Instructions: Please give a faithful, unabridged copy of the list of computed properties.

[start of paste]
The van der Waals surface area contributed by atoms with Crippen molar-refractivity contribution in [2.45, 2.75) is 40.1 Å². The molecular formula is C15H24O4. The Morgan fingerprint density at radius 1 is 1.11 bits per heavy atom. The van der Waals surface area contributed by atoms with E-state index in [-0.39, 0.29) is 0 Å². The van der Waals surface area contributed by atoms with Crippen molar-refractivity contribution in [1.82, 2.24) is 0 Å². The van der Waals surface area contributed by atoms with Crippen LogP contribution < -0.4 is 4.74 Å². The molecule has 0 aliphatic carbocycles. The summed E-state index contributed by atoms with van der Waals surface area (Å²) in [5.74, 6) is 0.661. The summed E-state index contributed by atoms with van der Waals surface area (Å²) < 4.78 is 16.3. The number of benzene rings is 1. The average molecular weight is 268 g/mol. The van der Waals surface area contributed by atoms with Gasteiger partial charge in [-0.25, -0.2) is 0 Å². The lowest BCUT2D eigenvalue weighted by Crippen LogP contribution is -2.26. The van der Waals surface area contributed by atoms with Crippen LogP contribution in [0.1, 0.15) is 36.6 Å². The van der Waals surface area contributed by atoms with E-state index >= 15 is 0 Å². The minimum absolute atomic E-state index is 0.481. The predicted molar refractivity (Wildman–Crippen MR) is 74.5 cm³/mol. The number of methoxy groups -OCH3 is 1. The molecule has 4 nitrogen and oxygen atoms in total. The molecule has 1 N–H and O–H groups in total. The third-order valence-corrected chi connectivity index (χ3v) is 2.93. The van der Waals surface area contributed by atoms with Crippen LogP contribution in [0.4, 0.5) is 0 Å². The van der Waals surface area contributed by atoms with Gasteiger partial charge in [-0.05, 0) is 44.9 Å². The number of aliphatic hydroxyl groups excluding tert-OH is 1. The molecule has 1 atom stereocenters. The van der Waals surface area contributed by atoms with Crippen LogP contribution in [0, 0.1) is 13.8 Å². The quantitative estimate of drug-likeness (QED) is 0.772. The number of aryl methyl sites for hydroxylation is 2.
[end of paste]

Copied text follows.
The van der Waals surface area contributed by atoms with Crippen molar-refractivity contribution in [2.45, 2.75) is 40.1 Å². The molecular formula is C15H24O4. The Morgan fingerprint density at radius 1 is 1.11 bits per heavy atom. The van der Waals surface area contributed by atoms with E-state index in [-0.39, 0.29) is 0 Å². The van der Waals surface area contributed by atoms with Crippen molar-refractivity contribution in [1.82, 2.24) is 0 Å². The van der Waals surface area contributed by atoms with Crippen LogP contribution < -0.4 is 4.74 Å². The molecule has 0 aliphatic carbocycles. The summed E-state index contributed by atoms with van der Waals surface area (Å²) in [5.74, 6) is 0.661. The summed E-state index contributed by atoms with van der Waals surface area (Å²) < 4.78 is 16.3. The number of benzene rings is 1. The average molecular weight is 268 g/mol. The van der Waals surface area contributed by atoms with Gasteiger partial charge in [-0.25, -0.2) is 0 Å². The lowest BCUT2D eigenvalue weighted by Crippen LogP contribution is -2.26. The van der Waals surface area contributed by atoms with Crippen LogP contribution in [0.1, 0.15) is 36.6 Å². The van der Waals surface area contributed by atoms with E-state index >= 15 is 0 Å². The minimum absolute atomic E-state index is 0.481. The predicted molar refractivity (Wildman–Crippen MR) is 74.5 cm³/mol. The number of methoxy groups -OCH3 is 1. The molecule has 4 nitrogen and oxygen atoms in total. The molecule has 1 N–H and O–H groups in total. The third-order valence-corrected chi connectivity index (χ3v) is 2.93. The van der Waals surface area contributed by atoms with Crippen LogP contribution in [0.4, 0.5) is 0 Å². The van der Waals surface area contributed by atoms with Gasteiger partial charge in [-0.05, 0) is 44.9 Å². The number of aliphatic hydroxyl groups excluding tert-OH is 1. The molecule has 1 atom stereocenters. The van der Waals surface area contributed by atoms with Crippen LogP contribution in [0, 0.1) is 13.8 Å². The quantitative estimate of drug-likeness (QED) is 0.772. The number of aryl methyl sites for hydroxylation is 2.